Risks and causes of pancreatic NETs

There are some factors that increase your risk of developing a neuroendocrine tumour (NET). This includes some medical conditions. But having a risk factor doesn't mean that you will definitely develop a NET of the pancreas. 

These risk factors are for all types of pancreatic NETs.

Medical conditions

MEN1 is a rare inherited condition in which 2 or more tumours develop in the pancreas, parathyroid gland and pituitary gland. Tumours can also develop in the bowel, stomach and adrenal glands. The tumours can be benign or malignant (a cancer). 

Studies have shown that people who have MEN1 have a higher risk of developing pancreatic NETs. Up to 54 out of every 100 people (up to 54%) who have MEN1 develop a type of pancreatic NET.

Neurofibromatosis type 1 (NF1) is caused by a change in the NF1 gene. The faulty gene is usually passed on from parents to their children. 

Some researchers think this condition gives you a higher risk of developing different tumours. This includes a type of pancreatic NET called somatostatinoma.

VHL is a rare inherited condition caused by a change in the von Hippel-Lindau gene. It can affect different parts of the body. People who have this condition have an increased risk of developing different types of tumours, including pancreatic NETs.

Up to 12 out of 100 people (up to 12%) who have VHL, develop a pancreatic NET.

This is a rare inherited condition that causes tumours to develop in different parts of the body. Most tumours are benign (not cancer). 

Researchers think that people who have tuberous sclerosis may have a higher risk of developing a pancreatic NET. But this is rare.

Other risk factors

Pancreatic NETs are more common in middle aged people. The average age of diagnosis is between 50 and 60 years old.

Smoking is the biggest preventable cause of cancer. There is some evidence that smoking can also increase the risk of developing pancreatic NETs. 

Even light or occasional smoking increases the risk of cancer. But your risk increases more the longer you smoke and the more you smoke. If you are a smoker, the best thing you can do for your health is quit.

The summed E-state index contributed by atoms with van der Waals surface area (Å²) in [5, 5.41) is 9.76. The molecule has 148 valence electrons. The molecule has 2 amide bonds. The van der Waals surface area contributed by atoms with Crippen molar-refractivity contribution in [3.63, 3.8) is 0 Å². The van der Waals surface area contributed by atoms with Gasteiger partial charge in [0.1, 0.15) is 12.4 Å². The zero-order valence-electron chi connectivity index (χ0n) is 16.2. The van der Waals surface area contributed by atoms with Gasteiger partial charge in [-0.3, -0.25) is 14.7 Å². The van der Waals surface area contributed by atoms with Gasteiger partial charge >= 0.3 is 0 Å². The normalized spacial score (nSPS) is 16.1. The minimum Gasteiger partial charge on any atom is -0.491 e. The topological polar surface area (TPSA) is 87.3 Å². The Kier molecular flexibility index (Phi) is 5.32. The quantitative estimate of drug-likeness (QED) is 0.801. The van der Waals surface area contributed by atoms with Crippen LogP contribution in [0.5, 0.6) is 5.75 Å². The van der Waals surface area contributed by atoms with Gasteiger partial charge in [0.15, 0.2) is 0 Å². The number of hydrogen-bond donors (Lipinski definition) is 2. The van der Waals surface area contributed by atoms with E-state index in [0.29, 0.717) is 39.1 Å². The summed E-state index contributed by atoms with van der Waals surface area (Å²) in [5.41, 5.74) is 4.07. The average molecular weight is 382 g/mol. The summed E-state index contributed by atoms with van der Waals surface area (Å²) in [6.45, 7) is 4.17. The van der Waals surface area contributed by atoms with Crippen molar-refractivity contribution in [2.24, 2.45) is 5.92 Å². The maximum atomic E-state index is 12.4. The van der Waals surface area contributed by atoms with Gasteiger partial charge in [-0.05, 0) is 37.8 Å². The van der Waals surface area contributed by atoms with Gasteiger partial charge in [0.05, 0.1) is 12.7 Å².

There is some evidence that suggests drinking heavily may increase the risk of pancreatic NETS.

The UK government guidelines advise both men and women to drink no more than 14 units of alcohol a week.

Diabetes is a disease that causes the blood sugar level to increase. There is some evidence that people with diabetes have an increased risk of developing a pancreatic NET.

Diabetes is a common disease. Most people with diabetes will not develop a NET of the pancreas.

Researchers have found that your risk of developing a pancreatic NET might be higher if you have a close relative (such as a parent or sibling) who has had cancer.

Other possible causes

Stories about potential causes of cancer are often in the media. It isn’t always clear which ideas are supported by good evidence.

You might hear about possible causes we haven’t included here. This is because there is no evidence about them or because the evidence isn’t clear.

  • ENETS Consensus Guidelines Update for the Management of Patients with Functional Pancreatic Neuroendocrine Tumors and Non-Functional Pancreatic Neuroendocrine Tumors
    M Falconi and others
    Neuroendocrinology, 2016. Vol103, Pages 153–171

  • Neuroendocrine tumors of the gastro-entero-pancreatic system
    S Massironi and others
    World Journal of Gastroenterology, 2008. Vol 14, issue 35, pages 5377-5384

  • Pancreatic neuroendocrine tumors: clinical features, diagnosis and medical treatment: Advances
    T Ito and others
    Best Practice & Research Clinical Gastroenterology, 2012. Vol 26, issue 6, pages 737-753

  • Neuroendocrine tumors of the pancreas
    F Ehehalt and others
    The oncologist, 2009. Vol 14, pages 456-467

  • ENETs consensus guidelines for the management of patients with digestive neuroendocrine neoplasms: functional pancreatic endocrine tumor syndromes
    R Jensen and others
    Neuroendocrinology, 2012. Vol 95, pages 98-119

  • Risks factors for neuroendocrine neoplasms: a systematic review and meta-analysis
    E Leoncini and others
    Annals of oncology, 2016. Vol 27, issue 1, pages 68-81

Last reviewed: 
28 Jun 2021
Next review due: 
28 Jun 2024

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